4 to 8 show the length and width of the inertia mass suspension, corner suspension, and center suspension. As described above, adjusting the length and width of the corner and center suspensions and adjusting the length and width of the inertial mass suspension provide an additional method of adjusting the motion and sensing frequencies. Such a method is applicable to IMUs consisting of one or more out-of-plane gyroscopes, as well as MEMS devices incorporating suspended inertial masses.

  As described above, a Z-axis gyroscope is a gyroscope that measures rotation about an axis perpendicular to the substrate. In the Z-axis gyroscope, both the sense frequency and the motion frequency are horizontal modes (the motion is parallel to the substrate plane), so the frequencies of both the motion mode and the sense mode are inertial mass suspension, corner suspension, and center suspension. It can be adjusted just by changing the width. In processing, generally, the widths of the suspension, the corner suspension, and the central suspension are defined by photolithography and etching. That is, three gyroscope designs with different motion frequencies and the same motion-sense frequency separation (for the aforementioned IMU) can be formed on a single wafer without additional processing process steps. In such an embodiment, the inertial mass scale factor (e.g., inertial masses 72, 73, 82, 83, 92, 93, 102, 103, and 112 and 113, respectively) is related to all three gyroscope designs. Will be the same.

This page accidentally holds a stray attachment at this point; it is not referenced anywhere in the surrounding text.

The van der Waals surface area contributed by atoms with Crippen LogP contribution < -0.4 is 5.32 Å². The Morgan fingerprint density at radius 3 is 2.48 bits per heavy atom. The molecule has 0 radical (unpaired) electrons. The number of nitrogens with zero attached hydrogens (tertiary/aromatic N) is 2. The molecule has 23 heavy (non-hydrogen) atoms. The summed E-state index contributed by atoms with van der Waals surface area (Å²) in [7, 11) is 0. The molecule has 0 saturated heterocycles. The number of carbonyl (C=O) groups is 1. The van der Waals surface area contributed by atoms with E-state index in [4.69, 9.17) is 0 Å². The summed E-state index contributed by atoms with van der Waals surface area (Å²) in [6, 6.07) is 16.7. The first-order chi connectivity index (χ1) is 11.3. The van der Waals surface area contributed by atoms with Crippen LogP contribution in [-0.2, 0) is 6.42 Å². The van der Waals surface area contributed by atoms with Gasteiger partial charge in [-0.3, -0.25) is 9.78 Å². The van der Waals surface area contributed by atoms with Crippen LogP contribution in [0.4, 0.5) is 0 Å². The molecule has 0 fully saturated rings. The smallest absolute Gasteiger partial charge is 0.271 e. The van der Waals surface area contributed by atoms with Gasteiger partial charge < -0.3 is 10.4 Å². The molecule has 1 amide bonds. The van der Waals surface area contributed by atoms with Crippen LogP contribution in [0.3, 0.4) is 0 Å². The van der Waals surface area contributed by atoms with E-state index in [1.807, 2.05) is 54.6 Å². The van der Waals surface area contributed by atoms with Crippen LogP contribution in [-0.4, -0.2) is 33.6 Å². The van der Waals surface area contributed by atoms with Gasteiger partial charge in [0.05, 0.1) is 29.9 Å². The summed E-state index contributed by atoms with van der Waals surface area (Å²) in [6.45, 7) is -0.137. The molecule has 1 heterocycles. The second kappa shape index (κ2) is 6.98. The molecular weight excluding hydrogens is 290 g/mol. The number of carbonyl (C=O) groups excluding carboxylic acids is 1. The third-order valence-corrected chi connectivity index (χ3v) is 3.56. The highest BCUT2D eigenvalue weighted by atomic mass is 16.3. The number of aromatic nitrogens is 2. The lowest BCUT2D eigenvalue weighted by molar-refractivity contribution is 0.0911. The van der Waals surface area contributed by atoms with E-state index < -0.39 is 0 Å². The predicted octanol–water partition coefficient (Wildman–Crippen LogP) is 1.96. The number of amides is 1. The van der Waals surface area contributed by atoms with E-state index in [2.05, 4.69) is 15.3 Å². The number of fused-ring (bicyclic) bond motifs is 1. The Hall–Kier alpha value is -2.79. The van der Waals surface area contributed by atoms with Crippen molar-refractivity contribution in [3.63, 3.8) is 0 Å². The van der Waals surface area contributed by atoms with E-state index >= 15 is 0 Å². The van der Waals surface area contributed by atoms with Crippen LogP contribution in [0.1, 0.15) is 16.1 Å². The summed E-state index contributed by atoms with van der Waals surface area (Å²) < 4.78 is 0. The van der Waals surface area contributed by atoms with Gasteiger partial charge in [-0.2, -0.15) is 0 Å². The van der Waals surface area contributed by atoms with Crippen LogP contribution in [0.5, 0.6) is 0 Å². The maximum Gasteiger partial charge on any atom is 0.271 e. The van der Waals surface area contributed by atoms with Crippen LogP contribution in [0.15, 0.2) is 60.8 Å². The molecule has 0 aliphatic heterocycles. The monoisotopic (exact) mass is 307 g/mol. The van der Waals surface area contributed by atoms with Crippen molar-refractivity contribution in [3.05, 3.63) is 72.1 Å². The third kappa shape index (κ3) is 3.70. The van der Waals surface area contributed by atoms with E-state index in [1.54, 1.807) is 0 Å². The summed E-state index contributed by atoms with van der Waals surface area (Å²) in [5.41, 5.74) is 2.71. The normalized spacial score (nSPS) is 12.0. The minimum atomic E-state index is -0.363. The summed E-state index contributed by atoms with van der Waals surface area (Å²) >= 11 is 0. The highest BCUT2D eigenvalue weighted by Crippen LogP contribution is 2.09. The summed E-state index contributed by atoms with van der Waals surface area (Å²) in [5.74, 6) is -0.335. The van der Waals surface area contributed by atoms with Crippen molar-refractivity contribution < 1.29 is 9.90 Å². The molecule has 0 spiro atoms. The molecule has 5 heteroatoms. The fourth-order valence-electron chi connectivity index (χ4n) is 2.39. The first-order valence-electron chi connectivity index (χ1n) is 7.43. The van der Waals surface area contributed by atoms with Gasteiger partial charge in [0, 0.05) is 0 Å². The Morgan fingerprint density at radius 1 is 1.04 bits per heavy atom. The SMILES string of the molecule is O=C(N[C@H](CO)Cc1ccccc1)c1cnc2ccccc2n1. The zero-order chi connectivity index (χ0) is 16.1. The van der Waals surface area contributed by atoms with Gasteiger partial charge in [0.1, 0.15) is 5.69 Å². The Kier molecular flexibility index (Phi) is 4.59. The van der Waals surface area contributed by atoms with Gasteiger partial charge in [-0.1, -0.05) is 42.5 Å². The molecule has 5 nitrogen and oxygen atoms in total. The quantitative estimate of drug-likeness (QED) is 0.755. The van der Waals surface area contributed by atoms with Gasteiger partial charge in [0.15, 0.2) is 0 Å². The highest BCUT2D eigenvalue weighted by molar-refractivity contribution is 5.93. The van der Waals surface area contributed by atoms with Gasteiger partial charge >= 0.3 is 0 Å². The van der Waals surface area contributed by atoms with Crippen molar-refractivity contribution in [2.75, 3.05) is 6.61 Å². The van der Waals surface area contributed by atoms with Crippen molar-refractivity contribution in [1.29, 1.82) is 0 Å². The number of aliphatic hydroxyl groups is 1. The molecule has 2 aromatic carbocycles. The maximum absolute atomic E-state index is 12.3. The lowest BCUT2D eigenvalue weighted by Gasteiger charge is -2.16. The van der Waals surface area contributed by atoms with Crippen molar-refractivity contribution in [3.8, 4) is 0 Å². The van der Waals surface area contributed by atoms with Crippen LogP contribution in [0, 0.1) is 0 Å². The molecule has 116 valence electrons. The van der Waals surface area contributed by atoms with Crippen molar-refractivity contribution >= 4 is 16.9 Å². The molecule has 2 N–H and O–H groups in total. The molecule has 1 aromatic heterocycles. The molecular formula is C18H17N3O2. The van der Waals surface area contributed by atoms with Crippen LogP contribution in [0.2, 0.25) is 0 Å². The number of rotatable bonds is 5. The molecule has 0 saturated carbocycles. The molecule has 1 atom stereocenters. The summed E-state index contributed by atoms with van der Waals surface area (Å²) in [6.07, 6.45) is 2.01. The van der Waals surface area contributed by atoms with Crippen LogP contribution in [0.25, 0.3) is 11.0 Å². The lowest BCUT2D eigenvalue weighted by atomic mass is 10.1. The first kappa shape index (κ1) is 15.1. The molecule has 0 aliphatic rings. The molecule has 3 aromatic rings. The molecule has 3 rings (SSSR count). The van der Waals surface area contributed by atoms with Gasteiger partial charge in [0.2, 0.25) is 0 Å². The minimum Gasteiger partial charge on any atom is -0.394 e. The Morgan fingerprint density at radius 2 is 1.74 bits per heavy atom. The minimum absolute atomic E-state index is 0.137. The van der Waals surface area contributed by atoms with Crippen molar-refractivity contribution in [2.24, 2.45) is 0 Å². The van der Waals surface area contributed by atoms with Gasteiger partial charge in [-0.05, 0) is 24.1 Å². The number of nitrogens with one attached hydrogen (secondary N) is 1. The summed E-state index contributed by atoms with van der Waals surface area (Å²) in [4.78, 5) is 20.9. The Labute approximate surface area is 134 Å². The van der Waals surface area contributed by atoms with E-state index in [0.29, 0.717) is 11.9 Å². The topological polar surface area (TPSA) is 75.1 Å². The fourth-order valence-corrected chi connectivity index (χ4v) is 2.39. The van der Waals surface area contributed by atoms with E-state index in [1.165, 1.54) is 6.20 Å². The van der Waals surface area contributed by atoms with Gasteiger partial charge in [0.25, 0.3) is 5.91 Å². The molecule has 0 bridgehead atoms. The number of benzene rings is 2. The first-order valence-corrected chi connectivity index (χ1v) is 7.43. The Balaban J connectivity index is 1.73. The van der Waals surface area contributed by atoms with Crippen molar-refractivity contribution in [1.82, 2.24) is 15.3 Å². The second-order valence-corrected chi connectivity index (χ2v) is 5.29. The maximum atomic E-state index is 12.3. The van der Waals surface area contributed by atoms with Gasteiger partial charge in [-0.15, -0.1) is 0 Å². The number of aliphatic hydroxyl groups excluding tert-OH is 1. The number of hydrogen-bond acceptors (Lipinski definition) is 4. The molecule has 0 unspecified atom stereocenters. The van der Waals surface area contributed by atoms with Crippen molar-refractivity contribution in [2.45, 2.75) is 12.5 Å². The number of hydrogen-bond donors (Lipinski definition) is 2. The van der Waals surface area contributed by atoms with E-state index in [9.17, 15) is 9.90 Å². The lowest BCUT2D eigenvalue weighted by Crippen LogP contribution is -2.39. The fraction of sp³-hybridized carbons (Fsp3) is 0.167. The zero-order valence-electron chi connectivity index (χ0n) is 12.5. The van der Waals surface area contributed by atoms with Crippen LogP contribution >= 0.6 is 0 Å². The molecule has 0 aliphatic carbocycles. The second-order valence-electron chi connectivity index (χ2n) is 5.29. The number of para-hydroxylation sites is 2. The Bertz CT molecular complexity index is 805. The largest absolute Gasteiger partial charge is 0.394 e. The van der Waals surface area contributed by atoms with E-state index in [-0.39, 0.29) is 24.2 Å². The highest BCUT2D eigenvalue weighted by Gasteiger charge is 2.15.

In another embodiment, both the width and length of the suspension, corner suspension, and center suspension are changed to adjust the sensing and motion frequencies to the appropriate values for each of the three gyroscope designs. The Such a method is applicable to both in-plane and Z-axis gyroscope designs. In addition, a desired sense resonance frequency and motion resonance frequency can be obtained by various combinations of the above-described embodiments.

  Each of the foregoing embodiments is defined by a set of variables that can be adjusted to achieve a three gyroscope design with different motion frequencies but the same motion-sense frequency separation. Although described in connection with an IMU having three gyroscopes, the embodiments described above and described below are numerous, including but not limited to accelerometers, temperature sensors, and pressure sensors. Applicable to additional MEMS devices. Since the suspension length and width values are defined by photolithography and etching, no additional processing steps are required.